The advice from a sales guy about premium Blu-ray players was most compelling, but I think these days it's been overtaken by technology. His opinion was that these players are all so good that it's difficult, even for a purist, to pick performance differences between them.

All display great pictures and sound terrific, so take sound and vision quality as a given. Therefore, he said, I should buy the one with the features I want.

It would be an attractive way to approach this business, but with televisions going to ultra-high definition and when so many buyers who spend this sort of money have separate sound systems that capture every nuance, it doesn't take an expert to see and hear even subtle differences.

The best offerings from quality brands, such as Yamaha and Pioneer, max out at about $600 to $700, which is where the truly esoteric brands start.

Most of them have proven reputations and offer first-class quality and specifications, but can, say, a Cambridge Audio 752BD really be worth twice as much as Yamaha's best performer?

It all depends on you. You're spending twice as much to get what can be a very subtle improvement. If you're a purist, it's worth it. If you can't notice the difference, you would be nuts to spend the extra.

But there is one great attraction with the Cambridge Audio ($1299) and both Oppo models ($699 and $1499) – they can be altered to play Blu-rays from all regions, rather than just Australia. If you buy discs from the United States, this is a very desirable feature.

But the alteration involves more than just entering a code with the remote – it's a hardware change, and it costs. We were quoted $150 for the Oppos and $200 for the Cambridge Audio.

These were the only premium players we encountered that could be modified like this, making it a two-horse race for anyone wanting multi-region capability. There are one or two other players that do this, but they are way down the other end of the market, about $100 to $150. By the way, don't assume premium players will play out-of-region DVDs, either.

Blu-ray is mainly about sound quality, and all three players here concentrate on great sound.

They are also compatible with music recorded in FLAC format, usually the first choice of musical purists who want to store their music on a hard drive.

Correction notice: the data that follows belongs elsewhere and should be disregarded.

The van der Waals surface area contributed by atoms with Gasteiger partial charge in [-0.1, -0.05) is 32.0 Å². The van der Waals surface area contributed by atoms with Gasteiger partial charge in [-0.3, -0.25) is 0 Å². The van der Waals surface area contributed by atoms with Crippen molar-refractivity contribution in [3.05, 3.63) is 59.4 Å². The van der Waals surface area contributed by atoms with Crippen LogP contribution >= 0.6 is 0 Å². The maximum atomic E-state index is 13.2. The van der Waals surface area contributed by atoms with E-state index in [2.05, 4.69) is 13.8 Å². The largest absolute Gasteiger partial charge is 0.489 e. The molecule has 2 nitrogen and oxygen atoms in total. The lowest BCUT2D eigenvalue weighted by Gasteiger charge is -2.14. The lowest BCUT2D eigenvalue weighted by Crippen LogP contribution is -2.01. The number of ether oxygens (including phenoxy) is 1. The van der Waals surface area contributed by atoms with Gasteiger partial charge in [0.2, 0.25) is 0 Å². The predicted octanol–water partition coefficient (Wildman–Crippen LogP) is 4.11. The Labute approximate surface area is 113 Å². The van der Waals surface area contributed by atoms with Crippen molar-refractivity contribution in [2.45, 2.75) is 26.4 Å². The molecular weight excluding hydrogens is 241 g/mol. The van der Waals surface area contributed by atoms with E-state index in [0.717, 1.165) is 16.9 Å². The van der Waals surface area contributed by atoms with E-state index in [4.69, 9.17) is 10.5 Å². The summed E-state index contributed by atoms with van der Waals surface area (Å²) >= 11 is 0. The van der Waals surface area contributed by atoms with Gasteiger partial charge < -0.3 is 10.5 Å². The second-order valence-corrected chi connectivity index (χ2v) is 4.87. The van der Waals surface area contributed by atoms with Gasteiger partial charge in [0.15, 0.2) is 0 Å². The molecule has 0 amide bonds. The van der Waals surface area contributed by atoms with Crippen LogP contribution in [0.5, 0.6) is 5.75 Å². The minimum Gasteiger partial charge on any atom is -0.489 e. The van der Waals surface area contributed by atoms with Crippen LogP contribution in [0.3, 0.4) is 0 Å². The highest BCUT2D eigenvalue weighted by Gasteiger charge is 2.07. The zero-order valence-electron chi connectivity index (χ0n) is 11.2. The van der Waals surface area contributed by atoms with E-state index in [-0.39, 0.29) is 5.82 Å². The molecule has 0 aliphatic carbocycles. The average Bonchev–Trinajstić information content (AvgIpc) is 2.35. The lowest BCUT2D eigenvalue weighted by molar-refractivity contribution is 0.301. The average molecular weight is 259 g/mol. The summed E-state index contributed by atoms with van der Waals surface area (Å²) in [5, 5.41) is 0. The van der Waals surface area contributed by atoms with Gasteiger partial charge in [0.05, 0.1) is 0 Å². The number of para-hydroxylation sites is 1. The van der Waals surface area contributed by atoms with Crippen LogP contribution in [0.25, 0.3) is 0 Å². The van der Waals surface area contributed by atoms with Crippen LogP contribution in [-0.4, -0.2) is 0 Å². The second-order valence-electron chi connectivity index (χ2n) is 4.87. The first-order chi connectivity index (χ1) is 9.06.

Oppo BDP103AU

Oppo BDP103AU

$699; internationaldynamics.com.au

The new bargain-basement offering from a brand with an unparalleled reputation in disc players isexcellent value. There's ultra-high definition upscaling, fast start-up andexcellent sound, and it's SACD and DVD-Audio compatible. Movie buffs will appreciate a 24-frame-per-second video and 3D compatibility. HDMI and USBs front and rear, and it hooks intoWi-Fi. The big attractions are Pandora, Quickflix and Picasa.

Yamaha BDA1020

Yamaha BDA1020

$649; yamahamusic.com.au

It's all about sound quality, with SACD and DVD-Audio compatibility and a pure direct mode for music, bypassing video circuitry. It hooks into your Wi-Fi with Picasa photo handling and BD Live, and it plays 3D discs. It can be controlled with an iPhone or iPad with a free app, and there are front and rear USBs and a single HDMI output. It's DLNA compatible. The picture and sound are superbly detailed. Music is up with the best CD players.

Pioneer BDPLX55

Pioneer BDPLX55 

$599; pioneer.com.au

More of an all-rounder in balancing vision and sound, and the sound quality has less depth than the Yamaha. Picture quality is great with Blu-rays, but down a fraction on the Yamaha with DVDs. It handles SACD and DVD-Audio and allows control by an iPad or iPhone with an app. It plays 3D discs. The Wi-Fi connection (for YouTube, Picasa and BD Live) is optional and the converter costs $149 extra. Two HDMIs and front and rear USBs.

Verdict

The Pioneer is a significant step up from the majority of Blu-ray players, but is outperformed by the other two. The Yamaha is the best value, doing a great job with both audio and video with flexible connectivity. But the Oppo is the clear winner in picture and sound and, especially if you're into Pandora and Quickflix, easily justifies the extra $120.

* This article originally stated the price of the Oppo BDP103AU was $769. That price has since been reduced to $699.